Last WCI post, I used the OECD 2012 Health Data spending statistics to examine the growth of total health care spending. The question I want to look at this time is what does increased spending yield a health care system in terms of the health care resources available? While we are concerned with the cost and sustainability of a health care system, the fact is that in some sense you should also get what you pay for. If you are spending more, over time is this associated with more doctors, nurses, equipment, etc…? Moreover, based on our international ranking in terms of health spending, how does Canada rank on these resources?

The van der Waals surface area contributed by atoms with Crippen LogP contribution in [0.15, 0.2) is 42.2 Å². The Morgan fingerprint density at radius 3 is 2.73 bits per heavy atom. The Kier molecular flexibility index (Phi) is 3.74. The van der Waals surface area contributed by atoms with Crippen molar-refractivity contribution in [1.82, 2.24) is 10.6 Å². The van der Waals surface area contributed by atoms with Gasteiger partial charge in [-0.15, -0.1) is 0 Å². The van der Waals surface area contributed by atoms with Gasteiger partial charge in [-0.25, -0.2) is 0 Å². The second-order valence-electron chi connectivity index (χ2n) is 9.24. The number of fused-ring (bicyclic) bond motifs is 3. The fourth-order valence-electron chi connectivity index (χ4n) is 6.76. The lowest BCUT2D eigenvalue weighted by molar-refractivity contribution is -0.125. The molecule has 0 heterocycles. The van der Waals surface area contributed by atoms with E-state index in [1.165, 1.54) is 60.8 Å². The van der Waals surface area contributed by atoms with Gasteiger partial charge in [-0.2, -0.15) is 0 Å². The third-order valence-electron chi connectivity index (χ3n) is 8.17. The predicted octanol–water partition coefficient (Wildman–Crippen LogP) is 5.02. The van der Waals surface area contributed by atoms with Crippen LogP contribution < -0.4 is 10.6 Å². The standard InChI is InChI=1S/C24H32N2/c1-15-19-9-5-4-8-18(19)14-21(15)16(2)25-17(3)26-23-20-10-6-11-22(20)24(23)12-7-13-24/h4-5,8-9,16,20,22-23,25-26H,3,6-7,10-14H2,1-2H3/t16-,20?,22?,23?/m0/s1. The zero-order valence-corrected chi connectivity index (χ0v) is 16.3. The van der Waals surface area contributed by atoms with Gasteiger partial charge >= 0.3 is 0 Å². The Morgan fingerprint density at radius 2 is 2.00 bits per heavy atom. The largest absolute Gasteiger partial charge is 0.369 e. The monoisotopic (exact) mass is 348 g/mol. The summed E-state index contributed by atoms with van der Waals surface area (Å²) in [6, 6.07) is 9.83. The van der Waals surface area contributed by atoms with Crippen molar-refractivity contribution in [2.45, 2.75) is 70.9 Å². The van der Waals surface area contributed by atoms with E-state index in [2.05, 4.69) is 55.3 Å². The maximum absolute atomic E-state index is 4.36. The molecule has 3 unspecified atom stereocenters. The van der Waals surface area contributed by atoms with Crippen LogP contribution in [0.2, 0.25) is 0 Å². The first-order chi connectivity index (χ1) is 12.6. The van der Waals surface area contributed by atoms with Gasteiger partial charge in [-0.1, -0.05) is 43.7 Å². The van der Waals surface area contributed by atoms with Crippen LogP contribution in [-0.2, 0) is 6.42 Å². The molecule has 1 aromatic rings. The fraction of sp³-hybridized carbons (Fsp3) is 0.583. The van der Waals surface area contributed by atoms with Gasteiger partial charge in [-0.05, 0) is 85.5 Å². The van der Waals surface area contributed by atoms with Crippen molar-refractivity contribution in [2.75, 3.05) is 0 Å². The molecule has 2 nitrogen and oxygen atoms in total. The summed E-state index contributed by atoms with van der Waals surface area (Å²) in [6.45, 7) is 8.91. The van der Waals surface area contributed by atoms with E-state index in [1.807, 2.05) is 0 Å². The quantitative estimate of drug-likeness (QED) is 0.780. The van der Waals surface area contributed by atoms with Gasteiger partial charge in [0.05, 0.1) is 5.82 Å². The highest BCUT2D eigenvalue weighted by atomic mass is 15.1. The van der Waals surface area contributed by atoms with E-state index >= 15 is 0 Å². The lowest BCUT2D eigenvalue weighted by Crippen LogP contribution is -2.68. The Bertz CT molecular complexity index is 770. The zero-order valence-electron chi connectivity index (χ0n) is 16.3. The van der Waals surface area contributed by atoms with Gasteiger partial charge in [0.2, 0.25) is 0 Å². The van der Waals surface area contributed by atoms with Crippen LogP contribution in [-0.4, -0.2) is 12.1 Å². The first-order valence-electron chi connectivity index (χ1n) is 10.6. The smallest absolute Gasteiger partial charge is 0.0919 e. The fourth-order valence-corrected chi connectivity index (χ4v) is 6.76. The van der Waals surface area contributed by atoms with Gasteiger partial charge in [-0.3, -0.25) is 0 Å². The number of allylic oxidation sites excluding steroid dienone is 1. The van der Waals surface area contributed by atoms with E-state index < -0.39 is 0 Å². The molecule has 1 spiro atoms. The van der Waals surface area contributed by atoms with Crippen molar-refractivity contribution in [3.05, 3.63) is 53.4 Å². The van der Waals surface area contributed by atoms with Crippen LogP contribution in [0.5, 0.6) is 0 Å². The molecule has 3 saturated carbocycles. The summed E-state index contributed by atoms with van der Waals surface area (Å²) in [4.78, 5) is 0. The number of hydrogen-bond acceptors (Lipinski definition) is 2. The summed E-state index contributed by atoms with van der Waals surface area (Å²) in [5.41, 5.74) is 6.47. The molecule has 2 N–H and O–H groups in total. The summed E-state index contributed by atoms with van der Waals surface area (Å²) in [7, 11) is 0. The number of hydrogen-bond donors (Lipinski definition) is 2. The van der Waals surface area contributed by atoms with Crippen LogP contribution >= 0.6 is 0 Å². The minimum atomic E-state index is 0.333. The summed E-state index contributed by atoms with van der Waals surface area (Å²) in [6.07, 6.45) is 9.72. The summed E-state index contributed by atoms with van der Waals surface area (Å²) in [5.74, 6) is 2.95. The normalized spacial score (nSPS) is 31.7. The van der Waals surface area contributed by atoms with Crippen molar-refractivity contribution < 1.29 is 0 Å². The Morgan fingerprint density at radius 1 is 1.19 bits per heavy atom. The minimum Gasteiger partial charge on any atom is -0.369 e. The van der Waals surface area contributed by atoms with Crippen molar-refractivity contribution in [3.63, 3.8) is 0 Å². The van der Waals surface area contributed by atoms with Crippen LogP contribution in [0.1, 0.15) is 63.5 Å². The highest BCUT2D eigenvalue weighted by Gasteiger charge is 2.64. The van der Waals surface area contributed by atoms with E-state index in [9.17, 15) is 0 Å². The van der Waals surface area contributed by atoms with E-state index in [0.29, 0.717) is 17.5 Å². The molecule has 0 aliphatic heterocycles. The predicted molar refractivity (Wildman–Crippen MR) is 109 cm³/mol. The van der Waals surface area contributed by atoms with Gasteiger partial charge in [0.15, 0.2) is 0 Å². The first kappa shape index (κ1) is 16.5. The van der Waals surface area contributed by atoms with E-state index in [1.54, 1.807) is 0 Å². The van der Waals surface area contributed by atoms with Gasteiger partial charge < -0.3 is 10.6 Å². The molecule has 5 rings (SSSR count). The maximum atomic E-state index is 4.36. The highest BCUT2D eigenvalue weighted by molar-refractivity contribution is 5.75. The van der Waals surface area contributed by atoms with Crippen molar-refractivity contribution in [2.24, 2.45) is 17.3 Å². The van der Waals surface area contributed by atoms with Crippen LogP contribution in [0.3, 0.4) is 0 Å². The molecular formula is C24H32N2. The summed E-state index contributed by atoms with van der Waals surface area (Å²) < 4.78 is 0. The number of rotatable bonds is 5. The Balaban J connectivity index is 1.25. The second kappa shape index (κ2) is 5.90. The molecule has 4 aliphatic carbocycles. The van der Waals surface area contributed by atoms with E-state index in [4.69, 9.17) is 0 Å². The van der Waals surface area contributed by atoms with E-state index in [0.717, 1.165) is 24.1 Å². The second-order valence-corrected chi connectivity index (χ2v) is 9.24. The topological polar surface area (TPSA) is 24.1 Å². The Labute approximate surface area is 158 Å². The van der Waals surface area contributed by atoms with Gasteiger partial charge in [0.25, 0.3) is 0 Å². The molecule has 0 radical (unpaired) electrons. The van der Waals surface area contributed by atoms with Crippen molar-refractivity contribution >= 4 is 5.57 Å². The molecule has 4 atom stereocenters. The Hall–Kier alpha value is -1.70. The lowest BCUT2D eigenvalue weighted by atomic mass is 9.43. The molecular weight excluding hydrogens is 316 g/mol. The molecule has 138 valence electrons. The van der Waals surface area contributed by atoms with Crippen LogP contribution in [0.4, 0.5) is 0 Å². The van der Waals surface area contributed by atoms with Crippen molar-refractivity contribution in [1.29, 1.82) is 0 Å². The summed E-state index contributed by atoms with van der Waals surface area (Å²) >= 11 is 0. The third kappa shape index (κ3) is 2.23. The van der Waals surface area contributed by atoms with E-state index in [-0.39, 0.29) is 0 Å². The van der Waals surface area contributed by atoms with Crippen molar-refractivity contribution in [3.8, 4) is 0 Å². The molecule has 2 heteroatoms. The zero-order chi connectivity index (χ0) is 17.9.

Canada is the seventh biggest spender in per capita terms amongst these 34 OECD countries but when it comes to physicians per capita, it ranks 26th. Are we possibly substituting nurses for physicians and rank more highly there? Not likely as in that category, we rank 25th. Norway is the second biggest spender per capita after the United States and ranks 3rd for physicians per capita and 6th for nurses per capita. We also rank 25th in the number of total hospital beds per capita, 21st for CT scanners and 20th for MRI units. While we are in the top ten per capita spenders, we are never in the top ten for any of these five health care resource indicators. This seems to be a pretty simple comment as to how efficient of health care in Canada is. The United States spends the most per capita and also do not appear to be that efficient when it comes to health resources as they rank 28th in the number of physicians per capita and 28th in the number of hospital beds per capita. On the other hand, they are 10th with respect to nurses per capita, 3rd with respect to CT scanners and 2nd with respect to MRIs. Based on these figures, we consistently spend more but get less health care resources for our money. Naturally, we also need to look at health outcomes. More to come in another post.